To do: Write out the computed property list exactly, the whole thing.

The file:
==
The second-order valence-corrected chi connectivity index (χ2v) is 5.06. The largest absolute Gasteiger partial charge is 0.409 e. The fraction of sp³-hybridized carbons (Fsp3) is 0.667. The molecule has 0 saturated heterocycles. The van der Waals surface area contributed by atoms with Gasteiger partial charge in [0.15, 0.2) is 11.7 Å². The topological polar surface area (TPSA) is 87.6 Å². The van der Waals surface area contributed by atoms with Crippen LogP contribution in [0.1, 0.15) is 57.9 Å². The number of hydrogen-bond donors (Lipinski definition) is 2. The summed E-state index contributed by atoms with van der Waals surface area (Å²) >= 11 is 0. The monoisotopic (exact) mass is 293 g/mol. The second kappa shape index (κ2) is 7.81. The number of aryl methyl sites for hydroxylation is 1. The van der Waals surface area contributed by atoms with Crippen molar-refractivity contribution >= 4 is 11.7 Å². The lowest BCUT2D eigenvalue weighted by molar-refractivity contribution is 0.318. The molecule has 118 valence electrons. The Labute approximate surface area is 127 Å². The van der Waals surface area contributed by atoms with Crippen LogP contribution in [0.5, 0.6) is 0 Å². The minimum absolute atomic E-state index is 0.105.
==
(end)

The second-order valence-corrected chi connectivity index (χ2v) is 5.06. The largest absolute Gasteiger partial charge is 0.409 e. The fraction of sp³-hybridized carbons (Fsp3) is 0.667. The molecule has 0 saturated heterocycles. The van der Waals surface area contributed by atoms with Gasteiger partial charge in [0.15, 0.2) is 11.7 Å². The topological polar surface area (TPSA) is 87.6 Å². The van der Waals surface area contributed by atoms with Crippen LogP contribution in [0.1, 0.15) is 57.9 Å². The number of hydrogen-bond donors (Lipinski definition) is 2. The summed E-state index contributed by atoms with van der Waals surface area (Å²) >= 11 is 0. The monoisotopic (exact) mass is 293 g/mol. The second kappa shape index (κ2) is 7.81. The number of aryl methyl sites for hydroxylation is 1. The van der Waals surface area contributed by atoms with Crippen molar-refractivity contribution >= 4 is 11.7 Å². The lowest BCUT2D eigenvalue weighted by molar-refractivity contribution is 0.318. The molecule has 118 valence electrons. The Labute approximate surface area is 127 Å². The van der Waals surface area contributed by atoms with Crippen LogP contribution in [0.5, 0.6) is 0 Å². The minimum absolute atomic E-state index is 0.105.